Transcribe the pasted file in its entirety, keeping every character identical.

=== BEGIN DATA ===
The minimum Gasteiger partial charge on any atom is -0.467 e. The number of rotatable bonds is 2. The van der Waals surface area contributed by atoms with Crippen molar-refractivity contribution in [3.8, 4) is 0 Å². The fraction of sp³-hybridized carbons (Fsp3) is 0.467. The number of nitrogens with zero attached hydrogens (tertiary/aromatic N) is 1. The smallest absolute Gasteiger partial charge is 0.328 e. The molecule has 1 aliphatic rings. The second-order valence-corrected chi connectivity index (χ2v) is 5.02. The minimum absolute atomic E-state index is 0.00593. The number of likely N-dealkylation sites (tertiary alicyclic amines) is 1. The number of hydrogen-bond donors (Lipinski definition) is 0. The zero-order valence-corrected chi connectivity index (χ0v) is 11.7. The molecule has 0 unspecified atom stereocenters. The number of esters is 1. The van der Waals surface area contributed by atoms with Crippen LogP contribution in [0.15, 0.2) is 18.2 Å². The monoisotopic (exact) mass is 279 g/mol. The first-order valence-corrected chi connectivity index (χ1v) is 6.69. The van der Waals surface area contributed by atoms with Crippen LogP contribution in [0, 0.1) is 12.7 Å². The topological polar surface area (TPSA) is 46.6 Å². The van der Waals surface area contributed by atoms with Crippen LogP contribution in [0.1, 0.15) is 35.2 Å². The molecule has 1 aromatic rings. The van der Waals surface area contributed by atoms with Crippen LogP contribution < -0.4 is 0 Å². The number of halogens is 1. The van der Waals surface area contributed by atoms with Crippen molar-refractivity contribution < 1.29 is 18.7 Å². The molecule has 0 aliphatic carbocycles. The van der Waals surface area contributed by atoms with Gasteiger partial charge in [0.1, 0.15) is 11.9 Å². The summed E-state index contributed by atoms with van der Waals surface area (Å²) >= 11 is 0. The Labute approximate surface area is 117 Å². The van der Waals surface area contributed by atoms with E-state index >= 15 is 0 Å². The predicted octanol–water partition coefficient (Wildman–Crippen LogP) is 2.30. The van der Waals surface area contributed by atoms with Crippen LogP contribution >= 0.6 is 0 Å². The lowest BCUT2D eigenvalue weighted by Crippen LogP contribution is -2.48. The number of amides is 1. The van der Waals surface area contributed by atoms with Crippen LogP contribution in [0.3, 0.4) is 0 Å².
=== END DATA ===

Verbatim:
The minimum Gasteiger partial charge on any atom is -0.467 e. The number of rotatable bonds is 2. The van der Waals surface area contributed by atoms with Crippen molar-refractivity contribution in [3.8, 4) is 0 Å². The fraction of sp³-hybridized carbons (Fsp3) is 0.467. The number of nitrogens with zero attached hydrogens (tertiary/aromatic N) is 1. The smallest absolute Gasteiger partial charge is 0.328 e. The molecule has 1 aliphatic rings. The second-order valence-corrected chi connectivity index (χ2v) is 5.02. The minimum absolute atomic E-state index is 0.00593. The number of likely N-dealkylation sites (tertiary alicyclic amines) is 1. The number of hydrogen-bond donors (Lipinski definition) is 0. The zero-order valence-corrected chi connectivity index (χ0v) is 11.7. The molecule has 0 unspecified atom stereocenters. The number of esters is 1. The van der Waals surface area contributed by atoms with Crippen LogP contribution in [0.15, 0.2) is 18.2 Å². The monoisotopic (exact) mass is 279 g/mol. The first-order valence-corrected chi connectivity index (χ1v) is 6.69. The van der Waals surface area contributed by atoms with Crippen LogP contribution in [0, 0.1) is 12.7 Å². The topological polar surface area (TPSA) is 46.6 Å². The van der Waals surface area contributed by atoms with Crippen LogP contribution in [0.1, 0.15) is 35.2 Å². The molecule has 1 aromatic rings. The van der Waals surface area contributed by atoms with Crippen LogP contribution < -0.4 is 0 Å². The number of halogens is 1. The van der Waals surface area contributed by atoms with Crippen molar-refractivity contribution < 1.29 is 18.7 Å². The molecule has 0 aliphatic carbocycles. The van der Waals surface area contributed by atoms with Gasteiger partial charge in [0.1, 0.15) is 11.9 Å². The summed E-state index contributed by atoms with van der Waals surface area (Å²) >= 11 is 0. The Labute approximate surface area is 117 Å². The van der Waals surface area contributed by atoms with E-state index >= 15 is 0 Å². The predicted octanol–water partition coefficient (Wildman–Crippen LogP) is 2.30. The van der Waals surface area contributed by atoms with Crippen LogP contribution >= 0.6 is 0 Å². The lowest BCUT2D eigenvalue weighted by Crippen LogP contribution is -2.48. The number of amides is 1. The van der Waals surface area contributed by atoms with Crippen LogP contribution in [0.3, 0.4) is 0 Å².